East Midlands Parkway railway station fails to meet target

The empty concourse at East Midlands Parkway The station was ranked 27th out of East Midlands Trains' most-used stations, behind Beeston, Mansfield and Skegness

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A £25m East Midlands railway station is failing to meet projections it would attract 743,000 passengers a year.

East Midlands Parkway (EMP), which is located near Junction 24 of the M1, achieved a 19% increase in use in 2012.

But according to figures from the Office of Rail Regulation, it was used by 261,880 passengers - just 4% of the passengers who used Nottingham station.

A spokesperson for East Midlands Trains said the projection was devised before it won the operating franchise.

A train at the station

At 08:00 BST on Thursday, the East Midlands Parkway concourse is empty, although the car park is busy. A few passengers are outside, waiting to catch trains to London.

  • Burton commuter Richard Hancock said: "I use this station all the time. It's far easier than travelling into Nottingham or Derby. I don't think enough people know about it"
  • "It's the first time I've been here but the parking is great," said Sam Hoare, from Birmingham
  • "I think it's a great little station. Perhaps the A453 roadworks put people off," said Heather Barks, from West Bridgford
  • Taxi driver Waheed Rehmat said: "People come here, they look around and they think 'Where the hell am I?' People think it's right next to the airport but it's five miles away"

They added the station would prove "vital" when Nottingham Station closes for six weeks in July for engineering work.

'The wrong place'

The station was ranked 27th out of the region's most-used stations, behind towns like Stamford, Mansfield, Hinckley and Skegness.

Bettina Lange, chair of East Midlands Transport Activists Roundtable (Emtar), said: "I am totally unsurprised the station is not meeting its target. The target was unrealistic.

"The station is in completely the wrong place. It's basically a big car park surrounded by fields and a power station. It's not near any population centre. It's miles from Nottingham and it's miles from East Midlands Airport.

"It's very difficult to get to the station unless you drive. East Midlands Trains promotes the station by saying you can get cheap train tickets and there's ample parking, but that's not the right way to go about things. I would have preferred to have seen that £25m invested in other East Midlands stations."

The station, which took 10 years to build, was aimed at encouraging more people to use the rail network instead of motorways.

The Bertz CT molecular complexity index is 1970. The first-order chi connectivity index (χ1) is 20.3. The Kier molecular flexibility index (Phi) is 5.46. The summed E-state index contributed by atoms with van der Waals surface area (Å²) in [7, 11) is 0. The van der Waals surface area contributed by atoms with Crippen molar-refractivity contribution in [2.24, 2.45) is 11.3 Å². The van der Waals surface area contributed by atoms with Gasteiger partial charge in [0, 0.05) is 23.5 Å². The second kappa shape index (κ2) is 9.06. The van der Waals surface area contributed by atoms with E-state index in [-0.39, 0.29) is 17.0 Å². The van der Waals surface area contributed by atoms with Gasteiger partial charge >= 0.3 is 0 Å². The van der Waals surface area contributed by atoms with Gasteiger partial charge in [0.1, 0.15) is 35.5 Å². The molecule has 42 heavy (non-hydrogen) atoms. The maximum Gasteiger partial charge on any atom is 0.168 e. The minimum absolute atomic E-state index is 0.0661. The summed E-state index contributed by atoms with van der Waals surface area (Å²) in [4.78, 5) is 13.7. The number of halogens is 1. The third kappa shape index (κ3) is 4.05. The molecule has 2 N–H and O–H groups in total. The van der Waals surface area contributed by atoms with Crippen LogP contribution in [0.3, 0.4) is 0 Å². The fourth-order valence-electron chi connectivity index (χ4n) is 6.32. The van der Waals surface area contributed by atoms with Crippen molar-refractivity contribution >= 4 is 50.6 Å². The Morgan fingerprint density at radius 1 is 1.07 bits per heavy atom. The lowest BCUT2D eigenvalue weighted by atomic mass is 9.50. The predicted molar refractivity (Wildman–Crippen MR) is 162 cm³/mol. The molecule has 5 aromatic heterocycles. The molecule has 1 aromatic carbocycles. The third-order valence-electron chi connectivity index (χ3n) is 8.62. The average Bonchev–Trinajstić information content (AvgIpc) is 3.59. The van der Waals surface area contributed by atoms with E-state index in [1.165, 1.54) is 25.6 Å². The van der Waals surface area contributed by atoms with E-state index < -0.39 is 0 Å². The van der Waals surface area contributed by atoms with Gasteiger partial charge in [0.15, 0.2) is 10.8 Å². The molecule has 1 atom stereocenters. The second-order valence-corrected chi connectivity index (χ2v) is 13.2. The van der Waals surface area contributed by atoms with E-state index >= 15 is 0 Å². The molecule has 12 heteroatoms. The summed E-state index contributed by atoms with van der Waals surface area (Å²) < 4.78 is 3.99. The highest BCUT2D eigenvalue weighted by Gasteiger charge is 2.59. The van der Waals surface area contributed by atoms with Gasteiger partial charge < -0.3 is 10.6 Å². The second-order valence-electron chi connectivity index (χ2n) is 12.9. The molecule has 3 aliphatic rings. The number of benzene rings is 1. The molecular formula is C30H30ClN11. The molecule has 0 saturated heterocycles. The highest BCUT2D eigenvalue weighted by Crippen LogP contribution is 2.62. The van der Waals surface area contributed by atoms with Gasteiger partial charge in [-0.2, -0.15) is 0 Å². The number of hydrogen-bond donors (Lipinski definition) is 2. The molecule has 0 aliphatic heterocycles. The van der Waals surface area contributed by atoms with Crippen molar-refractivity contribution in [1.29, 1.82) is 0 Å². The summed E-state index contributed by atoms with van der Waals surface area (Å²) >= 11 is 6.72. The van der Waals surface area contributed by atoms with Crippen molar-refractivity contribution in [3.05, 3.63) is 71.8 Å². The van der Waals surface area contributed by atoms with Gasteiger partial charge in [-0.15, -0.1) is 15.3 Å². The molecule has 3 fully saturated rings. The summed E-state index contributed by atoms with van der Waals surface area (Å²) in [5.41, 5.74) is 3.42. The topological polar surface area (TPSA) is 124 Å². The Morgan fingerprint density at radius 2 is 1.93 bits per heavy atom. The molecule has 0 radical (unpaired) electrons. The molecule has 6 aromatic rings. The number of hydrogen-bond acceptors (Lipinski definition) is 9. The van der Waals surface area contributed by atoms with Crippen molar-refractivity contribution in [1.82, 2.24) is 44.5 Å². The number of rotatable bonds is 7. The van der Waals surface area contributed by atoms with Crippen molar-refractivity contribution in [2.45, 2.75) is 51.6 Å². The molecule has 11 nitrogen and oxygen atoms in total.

Rushcliffe Borough Council, which oversaw the planning application, said: "We received an outline planning application in 2000 and the detailed application was approved in October 2007."

It said the passenger projections given in the 2000 application were for numbers around 743,000, based on the station opening in 2001.

The station with the power station in the background The station was built next to Ratcliffe-on-Soar power station

In the end, the station did not open until 2009. The spokesperson added: "Statistics for rail travel may have changed during that time, either up or down - we have no way of knowing this."

Passenger numbers for 2012

Nottingham

6,437,240

Leicester

4,880,616

Derby

3,350,976

Chesterfield

1,487,142

Loughborough

1,249,452

Grantham

1,119,862

Newark North Gate

1,087,460

Long Eaton

586,454

Beeston

540,068

Mansfield Town

367,252

Skegness

356,812

Sleaford

336,944

Newark Castle

334,218

Buxton

297,820

Stamford

288,914

Hinckley

280,208

East Midlands Parkway

261,880

A spokesperson for Network Rail, one of the parties that worked on the planning application, said predicting passenger figures was not "an exact science".

"The recession may have had an impact but we expect passenger figures for EMP to continue to grow," she added.

A spokesperson for East Midlands Trains said: "The planning application for EMP was submitted by Network Rail and was before East Midlands Trains won the franchise in November 2007. Therefore these are not our figures."

It said that the figures from the Office for Rail Regulation failed to take into account Megabus journeys, which transport passengers from Yorkshire in coaches on to trains for London. Taking these passengers into account, they said passengers numbers for January - September 2012 were 480,000.

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